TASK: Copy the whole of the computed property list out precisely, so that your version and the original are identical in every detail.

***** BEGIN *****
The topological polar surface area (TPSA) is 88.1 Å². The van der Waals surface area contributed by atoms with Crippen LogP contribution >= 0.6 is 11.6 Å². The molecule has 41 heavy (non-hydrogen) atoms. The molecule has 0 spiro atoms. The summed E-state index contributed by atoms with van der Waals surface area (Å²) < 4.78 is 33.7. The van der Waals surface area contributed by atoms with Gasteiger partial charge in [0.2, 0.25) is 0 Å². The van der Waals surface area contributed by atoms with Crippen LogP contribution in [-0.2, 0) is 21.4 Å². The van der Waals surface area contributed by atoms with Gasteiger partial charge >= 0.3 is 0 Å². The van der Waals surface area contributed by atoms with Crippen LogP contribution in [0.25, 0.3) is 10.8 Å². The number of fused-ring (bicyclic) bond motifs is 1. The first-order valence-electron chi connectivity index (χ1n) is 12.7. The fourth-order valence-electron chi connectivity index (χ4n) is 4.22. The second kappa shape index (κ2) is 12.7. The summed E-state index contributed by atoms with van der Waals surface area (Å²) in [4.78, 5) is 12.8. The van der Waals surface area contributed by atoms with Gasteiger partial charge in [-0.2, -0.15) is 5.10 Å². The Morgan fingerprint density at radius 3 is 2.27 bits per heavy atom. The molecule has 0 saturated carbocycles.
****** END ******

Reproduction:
The topological polar surface area (TPSA) is 88.1 Å². The van der Waals surface area contributed by atoms with Crippen LogP contribution >= 0.6 is 11.6 Å². The molecule has 41 heavy (non-hydrogen) atoms. The molecule has 0 spiro atoms. The summed E-state index contributed by atoms with van der Waals surface area (Å²) < 4.78 is 33.7. The van der Waals surface area contributed by atoms with Gasteiger partial charge in [0.2, 0.25) is 0 Å². The van der Waals surface area contributed by atoms with Crippen LogP contribution in [-0.2, 0) is 21.4 Å². The van der Waals surface area contributed by atoms with Gasteiger partial charge >= 0.3 is 0 Å². The van der Waals surface area contributed by atoms with Crippen LogP contribution in [0.25, 0.3) is 10.8 Å². The number of fused-ring (bicyclic) bond motifs is 1. The first-order valence-electron chi connectivity index (χ1n) is 12.7. The fourth-order valence-electron chi connectivity index (χ4n) is 4.22. The second kappa shape index (κ2) is 12.7. The summed E-state index contributed by atoms with van der Waals surface area (Å²) in [4.78, 5) is 12.8. The van der Waals surface area contributed by atoms with Gasteiger partial charge in [-0.2, -0.15) is 5.10 Å². The Morgan fingerprint density at radius 3 is 2.27 bits per heavy atom. The molecule has 0 saturated carbocycles.